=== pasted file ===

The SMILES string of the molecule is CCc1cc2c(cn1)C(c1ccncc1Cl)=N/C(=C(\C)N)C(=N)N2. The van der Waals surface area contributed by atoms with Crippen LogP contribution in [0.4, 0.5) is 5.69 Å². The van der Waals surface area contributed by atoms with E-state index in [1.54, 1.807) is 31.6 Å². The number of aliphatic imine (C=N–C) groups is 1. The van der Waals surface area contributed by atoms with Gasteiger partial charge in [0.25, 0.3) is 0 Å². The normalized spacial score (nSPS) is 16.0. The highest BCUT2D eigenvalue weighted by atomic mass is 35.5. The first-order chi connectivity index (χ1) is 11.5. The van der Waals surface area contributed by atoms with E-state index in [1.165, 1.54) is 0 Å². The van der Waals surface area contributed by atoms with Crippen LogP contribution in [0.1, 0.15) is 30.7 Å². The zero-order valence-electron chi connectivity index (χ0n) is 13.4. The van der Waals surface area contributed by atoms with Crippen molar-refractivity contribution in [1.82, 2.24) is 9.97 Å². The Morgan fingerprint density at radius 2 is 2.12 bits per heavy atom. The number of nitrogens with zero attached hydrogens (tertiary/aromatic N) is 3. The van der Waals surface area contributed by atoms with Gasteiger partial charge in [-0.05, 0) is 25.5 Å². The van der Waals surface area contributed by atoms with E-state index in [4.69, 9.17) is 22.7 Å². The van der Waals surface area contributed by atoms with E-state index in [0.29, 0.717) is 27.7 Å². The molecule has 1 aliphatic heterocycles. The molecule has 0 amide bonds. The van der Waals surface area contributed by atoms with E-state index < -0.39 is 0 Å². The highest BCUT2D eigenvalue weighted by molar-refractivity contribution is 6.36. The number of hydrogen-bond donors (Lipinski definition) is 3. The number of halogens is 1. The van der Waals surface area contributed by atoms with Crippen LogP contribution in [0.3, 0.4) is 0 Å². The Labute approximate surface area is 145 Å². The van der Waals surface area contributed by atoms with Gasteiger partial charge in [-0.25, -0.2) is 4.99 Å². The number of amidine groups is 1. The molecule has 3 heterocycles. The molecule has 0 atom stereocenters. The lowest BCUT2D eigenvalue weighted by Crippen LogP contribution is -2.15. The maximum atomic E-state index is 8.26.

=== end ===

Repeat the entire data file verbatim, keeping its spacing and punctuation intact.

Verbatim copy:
The SMILES string of the molecule is CCc1cc2c(cn1)C(c1ccncc1Cl)=N/C(=C(\C)N)C(=N)N2. The van der Waals surface area contributed by atoms with Crippen LogP contribution in [0.4, 0.5) is 5.69 Å². The van der Waals surface area contributed by atoms with E-state index in [1.54, 1.807) is 31.6 Å². The number of aliphatic imine (C=N–C) groups is 1. The van der Waals surface area contributed by atoms with Gasteiger partial charge in [0.25, 0.3) is 0 Å². The normalized spacial score (nSPS) is 16.0. The highest BCUT2D eigenvalue weighted by atomic mass is 35.5. The first-order chi connectivity index (χ1) is 11.5. The van der Waals surface area contributed by atoms with E-state index in [1.165, 1.54) is 0 Å². The van der Waals surface area contributed by atoms with Crippen LogP contribution in [0.1, 0.15) is 30.7 Å². The zero-order valence-electron chi connectivity index (χ0n) is 13.4. The van der Waals surface area contributed by atoms with Crippen molar-refractivity contribution in [1.82, 2.24) is 9.97 Å². The Morgan fingerprint density at radius 2 is 2.12 bits per heavy atom. The number of nitrogens with zero attached hydrogens (tertiary/aromatic N) is 3. The van der Waals surface area contributed by atoms with Gasteiger partial charge in [-0.05, 0) is 25.5 Å². The van der Waals surface area contributed by atoms with E-state index in [4.69, 9.17) is 22.7 Å². The van der Waals surface area contributed by atoms with E-state index in [0.29, 0.717) is 27.7 Å². The molecule has 1 aliphatic heterocycles. The molecule has 0 amide bonds. The van der Waals surface area contributed by atoms with E-state index < -0.39 is 0 Å². The highest BCUT2D eigenvalue weighted by molar-refractivity contribution is 6.36. The number of hydrogen-bond donors (Lipinski definition) is 3. The number of halogens is 1. The van der Waals surface area contributed by atoms with Crippen LogP contribution in [0.3, 0.4) is 0 Å². The Labute approximate surface area is 145 Å². The van der Waals surface area contributed by atoms with Gasteiger partial charge in [-0.25, -0.2) is 4.99 Å². The number of amidine groups is 1. The molecule has 3 heterocycles. The molecule has 0 atom stereocenters. The lowest BCUT2D eigenvalue weighted by Crippen LogP contribution is -2.15. The maximum atomic E-state index is 8.26.